Tag: Eddie Perfect

Eddie Perfect in WHITE RABBIT RED RABBIT

Enigmatic theatre phenomenon hits Melbourne: the less you know, the better…

By Amy Planner

Arts Centre Melbourne in association with Aurora Nova presents White Rabbit Red Rabbit, an unforgettable social experiment disguised as a play. An entirely enveloping performance, this show takes so many turns and goes to such interesting places: most of which are completely unexpected.

White Rabbit, Red Rabbit.jpg

Nassim Soleimanpour penned the now-famous script whilst trapped in his native country of Iran. Devoid of any escape options, Soleimanpour devised a piece that would do the escaping for him and confront the rest of the world in his place.

Eddie Perfect was the first performer to take the stage in this twelve-part Melbourne series (the play will be performed 12 times by 12 different actors). Perfect knew nothing of the script until he was escorted to the stage with only a vial in his pocket, and was handed a sealed envelope.

With a raised eyebrow Perfect gazed at the script inside, and decided – why not? The idea of the cold reading is not a new concept, but also not all that common. So the performer and many audience members were stunned to say the least. Minimalistic is the aim of this play. It relies on the intrigue of the audience and the willingness of the performer. Perfect took it on the chin and was true to the script and honest in his portrayal.

A subtle lighting homage to the White Rabbit Red Rabbit theme, a chair, a table, two glasses of water, a spoon and a ladder are all the actor is given. Each of these elements play a role in this instruction-based performance whilst the actor and audience are guided by Soleimanpour’s words and thoughts.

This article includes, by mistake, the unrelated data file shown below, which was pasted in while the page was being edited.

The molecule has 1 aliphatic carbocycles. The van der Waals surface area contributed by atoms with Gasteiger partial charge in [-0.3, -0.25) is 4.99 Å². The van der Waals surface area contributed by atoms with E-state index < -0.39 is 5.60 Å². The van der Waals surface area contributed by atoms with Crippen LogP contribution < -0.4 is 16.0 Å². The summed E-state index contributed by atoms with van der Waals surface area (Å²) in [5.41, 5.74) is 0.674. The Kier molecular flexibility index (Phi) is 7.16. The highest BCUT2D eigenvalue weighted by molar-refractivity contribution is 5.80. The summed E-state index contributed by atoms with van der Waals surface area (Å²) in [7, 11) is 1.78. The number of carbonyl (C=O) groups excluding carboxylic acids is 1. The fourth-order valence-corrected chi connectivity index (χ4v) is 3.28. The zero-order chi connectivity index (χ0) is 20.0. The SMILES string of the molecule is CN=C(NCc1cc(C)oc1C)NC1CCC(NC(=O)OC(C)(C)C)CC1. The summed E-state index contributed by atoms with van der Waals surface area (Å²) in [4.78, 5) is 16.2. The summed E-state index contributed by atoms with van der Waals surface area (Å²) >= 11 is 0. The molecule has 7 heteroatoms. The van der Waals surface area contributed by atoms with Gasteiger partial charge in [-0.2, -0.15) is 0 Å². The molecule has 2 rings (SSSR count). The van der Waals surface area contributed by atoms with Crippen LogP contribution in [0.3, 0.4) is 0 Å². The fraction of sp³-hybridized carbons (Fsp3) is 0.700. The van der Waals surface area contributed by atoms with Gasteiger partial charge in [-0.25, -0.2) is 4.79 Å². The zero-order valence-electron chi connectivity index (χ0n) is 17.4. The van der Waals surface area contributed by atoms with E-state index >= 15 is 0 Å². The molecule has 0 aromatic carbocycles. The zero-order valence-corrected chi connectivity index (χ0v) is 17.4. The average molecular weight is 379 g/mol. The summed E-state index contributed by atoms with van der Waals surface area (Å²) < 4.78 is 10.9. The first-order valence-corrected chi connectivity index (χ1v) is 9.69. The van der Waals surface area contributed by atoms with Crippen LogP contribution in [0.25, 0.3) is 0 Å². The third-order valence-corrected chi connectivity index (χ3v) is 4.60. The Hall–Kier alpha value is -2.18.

White Rabbit Red Rabbit is a titillating piece of art, full of theatrical innovation, uncomfortable laughter, genuine thoughts of mistrust and amusing anecdotes that speak to a world much bigger and more complex than we could ever imagine.

This play is an experience. It is the sort of experience that you need to be immersed in and be fairly unprepared for to be fully absorbed by the words, by the unusual circumstance and by the bigger picture. This show should be seen with as little knowledge about its subject matter as possible and as such I have refrained from divulging many details in this review. But that isn’t to say that it isn’t a truly gripping sixty minutes of modern theatre. Go down the rabbit hole – you just have to.

Venue: The Pavilion, Arts Centre Melbourne (Venue to change for other performances)

Next Performance: Featuring John Wood, Saturday May 6, 7pm

Tickets: Standard $45, Concession $40

Bookings: artscentremelbourne.com.au

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Eddie Perfect’s THE BEAST

Relentless satire and fiercely funny

By Bradley Storer

Eddie Perfect’s The Beast, under the direction of Simon Phillips, has made its return to Melbourne at the Comedy Theatre, and set its sights squarely on the Australian middle class. A vicious and satirical examination of class warfare of this ilk hasn’t been seen since the like of Yasmina Reza’s God of Carnagebe warned, there will be (literal) blood.

The Beast.jpg

The piece seems particularly suited to a Melbourne audience – the skewering of the affluent and aspirational upper middle class and their conflicts of status anxiety were met with uproarious laughter and applause, with a sense that these people were entirely familiar to those in the crowd.